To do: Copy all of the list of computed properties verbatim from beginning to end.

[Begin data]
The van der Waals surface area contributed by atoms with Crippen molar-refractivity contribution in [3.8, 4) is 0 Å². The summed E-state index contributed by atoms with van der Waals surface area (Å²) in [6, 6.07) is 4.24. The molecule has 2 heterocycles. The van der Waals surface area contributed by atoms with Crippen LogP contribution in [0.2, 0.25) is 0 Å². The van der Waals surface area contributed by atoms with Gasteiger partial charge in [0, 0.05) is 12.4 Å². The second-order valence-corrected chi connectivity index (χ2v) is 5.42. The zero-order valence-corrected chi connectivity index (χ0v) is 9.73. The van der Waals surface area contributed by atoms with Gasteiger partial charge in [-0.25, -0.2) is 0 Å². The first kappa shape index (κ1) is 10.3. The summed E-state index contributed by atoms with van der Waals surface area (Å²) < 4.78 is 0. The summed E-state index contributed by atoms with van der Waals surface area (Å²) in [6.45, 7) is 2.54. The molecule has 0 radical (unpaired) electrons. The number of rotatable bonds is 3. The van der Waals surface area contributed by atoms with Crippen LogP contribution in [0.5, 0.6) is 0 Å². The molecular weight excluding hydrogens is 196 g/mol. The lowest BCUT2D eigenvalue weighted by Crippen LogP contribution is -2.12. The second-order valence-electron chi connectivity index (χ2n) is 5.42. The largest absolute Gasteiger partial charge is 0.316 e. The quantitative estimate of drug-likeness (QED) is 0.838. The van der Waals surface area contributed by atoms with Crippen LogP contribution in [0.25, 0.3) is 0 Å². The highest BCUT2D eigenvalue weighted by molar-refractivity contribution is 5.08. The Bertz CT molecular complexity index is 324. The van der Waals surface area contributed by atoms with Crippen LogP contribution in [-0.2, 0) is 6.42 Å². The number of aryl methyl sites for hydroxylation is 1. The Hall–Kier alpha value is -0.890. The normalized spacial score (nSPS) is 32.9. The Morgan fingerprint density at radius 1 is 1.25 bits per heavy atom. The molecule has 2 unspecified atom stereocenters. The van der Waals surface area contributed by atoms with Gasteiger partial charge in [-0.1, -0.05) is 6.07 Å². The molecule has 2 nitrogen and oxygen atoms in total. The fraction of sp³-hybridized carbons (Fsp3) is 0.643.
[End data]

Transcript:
The van der Waals surface area contributed by atoms with Crippen molar-refractivity contribution in [3.8, 4) is 0 Å². The summed E-state index contributed by atoms with van der Waals surface area (Å²) in [6, 6.07) is 4.24. The molecule has 2 heterocycles. The van der Waals surface area contributed by atoms with Crippen LogP contribution in [0.2, 0.25) is 0 Å². The van der Waals surface area contributed by atoms with Gasteiger partial charge in [0, 0.05) is 12.4 Å². The second-order valence-corrected chi connectivity index (χ2v) is 5.42. The zero-order valence-corrected chi connectivity index (χ0v) is 9.73. The van der Waals surface area contributed by atoms with Gasteiger partial charge in [-0.25, -0.2) is 0 Å². The first kappa shape index (κ1) is 10.3. The summed E-state index contributed by atoms with van der Waals surface area (Å²) < 4.78 is 0. The summed E-state index contributed by atoms with van der Waals surface area (Å²) in [6.45, 7) is 2.54. The molecule has 0 radical (unpaired) electrons. The number of rotatable bonds is 3. The van der Waals surface area contributed by atoms with Crippen LogP contribution in [0.5, 0.6) is 0 Å². The molecular weight excluding hydrogens is 196 g/mol. The lowest BCUT2D eigenvalue weighted by Crippen LogP contribution is -2.12. The second-order valence-electron chi connectivity index (χ2n) is 5.42. The largest absolute Gasteiger partial charge is 0.316 e. The quantitative estimate of drug-likeness (QED) is 0.838. The van der Waals surface area contributed by atoms with Crippen LogP contribution in [0.25, 0.3) is 0 Å². The highest BCUT2D eigenvalue weighted by molar-refractivity contribution is 5.08. The Bertz CT molecular complexity index is 324. The van der Waals surface area contributed by atoms with Crippen LogP contribution in [-0.2, 0) is 6.42 Å². The number of aryl methyl sites for hydroxylation is 1. The Hall–Kier alpha value is -0.890. The normalized spacial score (nSPS) is 32.9. The Morgan fingerprint density at radius 1 is 1.25 bits per heavy atom. The molecule has 2 unspecified atom stereocenters. The van der Waals surface area contributed by atoms with Gasteiger partial charge in [-0.1, -0.05) is 6.07 Å². The molecule has 2 nitrogen and oxygen atoms in total. The fraction of sp³-hybridized carbons (Fsp3) is 0.643.